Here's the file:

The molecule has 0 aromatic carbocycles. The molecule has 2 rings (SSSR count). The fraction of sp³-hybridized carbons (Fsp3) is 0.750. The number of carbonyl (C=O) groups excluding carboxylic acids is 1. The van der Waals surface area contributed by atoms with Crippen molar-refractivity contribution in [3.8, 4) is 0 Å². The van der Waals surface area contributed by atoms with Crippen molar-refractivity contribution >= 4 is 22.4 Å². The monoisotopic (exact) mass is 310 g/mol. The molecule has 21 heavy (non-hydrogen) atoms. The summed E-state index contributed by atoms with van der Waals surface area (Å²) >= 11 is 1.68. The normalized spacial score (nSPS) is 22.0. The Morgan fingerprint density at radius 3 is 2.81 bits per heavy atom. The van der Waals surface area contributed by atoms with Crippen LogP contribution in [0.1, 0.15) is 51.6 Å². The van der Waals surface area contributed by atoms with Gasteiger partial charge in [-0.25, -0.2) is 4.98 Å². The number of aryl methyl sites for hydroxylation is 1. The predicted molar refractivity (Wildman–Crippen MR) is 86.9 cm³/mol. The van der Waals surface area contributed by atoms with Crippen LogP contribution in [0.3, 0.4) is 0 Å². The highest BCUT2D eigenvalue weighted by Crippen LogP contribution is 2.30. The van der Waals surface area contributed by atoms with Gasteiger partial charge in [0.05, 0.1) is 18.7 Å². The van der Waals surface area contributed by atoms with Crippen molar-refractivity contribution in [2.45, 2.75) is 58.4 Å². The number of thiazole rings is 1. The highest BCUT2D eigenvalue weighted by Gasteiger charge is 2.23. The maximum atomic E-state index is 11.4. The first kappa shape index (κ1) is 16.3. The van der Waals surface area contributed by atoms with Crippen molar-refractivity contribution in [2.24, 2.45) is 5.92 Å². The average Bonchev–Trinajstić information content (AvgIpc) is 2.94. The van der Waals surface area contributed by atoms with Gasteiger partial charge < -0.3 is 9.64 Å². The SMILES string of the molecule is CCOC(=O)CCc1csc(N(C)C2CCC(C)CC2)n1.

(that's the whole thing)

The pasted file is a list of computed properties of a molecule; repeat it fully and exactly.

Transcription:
The molecule has 0 aromatic carbocycles. The molecule has 2 rings (SSSR count). The fraction of sp³-hybridized carbons (Fsp3) is 0.750. The number of carbonyl (C=O) groups excluding carboxylic acids is 1. The van der Waals surface area contributed by atoms with Crippen molar-refractivity contribution in [3.8, 4) is 0 Å². The van der Waals surface area contributed by atoms with Crippen molar-refractivity contribution >= 4 is 22.4 Å². The monoisotopic (exact) mass is 310 g/mol. The molecule has 21 heavy (non-hydrogen) atoms. The summed E-state index contributed by atoms with van der Waals surface area (Å²) >= 11 is 1.68. The normalized spacial score (nSPS) is 22.0. The Morgan fingerprint density at radius 3 is 2.81 bits per heavy atom. The van der Waals surface area contributed by atoms with Crippen LogP contribution in [0.1, 0.15) is 51.6 Å². The van der Waals surface area contributed by atoms with Gasteiger partial charge in [-0.25, -0.2) is 4.98 Å². The number of aryl methyl sites for hydroxylation is 1. The predicted molar refractivity (Wildman–Crippen MR) is 86.9 cm³/mol. The van der Waals surface area contributed by atoms with Crippen LogP contribution in [0.3, 0.4) is 0 Å². The highest BCUT2D eigenvalue weighted by Crippen LogP contribution is 2.30. The van der Waals surface area contributed by atoms with Gasteiger partial charge in [0.05, 0.1) is 18.7 Å². The van der Waals surface area contributed by atoms with Crippen molar-refractivity contribution in [2.45, 2.75) is 58.4 Å². The number of thiazole rings is 1. The highest BCUT2D eigenvalue weighted by Gasteiger charge is 2.23. The maximum atomic E-state index is 11.4. The first kappa shape index (κ1) is 16.3. The van der Waals surface area contributed by atoms with Crippen molar-refractivity contribution in [2.24, 2.45) is 5.92 Å². The average Bonchev–Trinajstić information content (AvgIpc) is 2.94. The van der Waals surface area contributed by atoms with Gasteiger partial charge < -0.3 is 9.64 Å². The SMILES string of the molecule is CCOC(=O)CCc1csc(N(C)C2CCC(C)CC2)n1.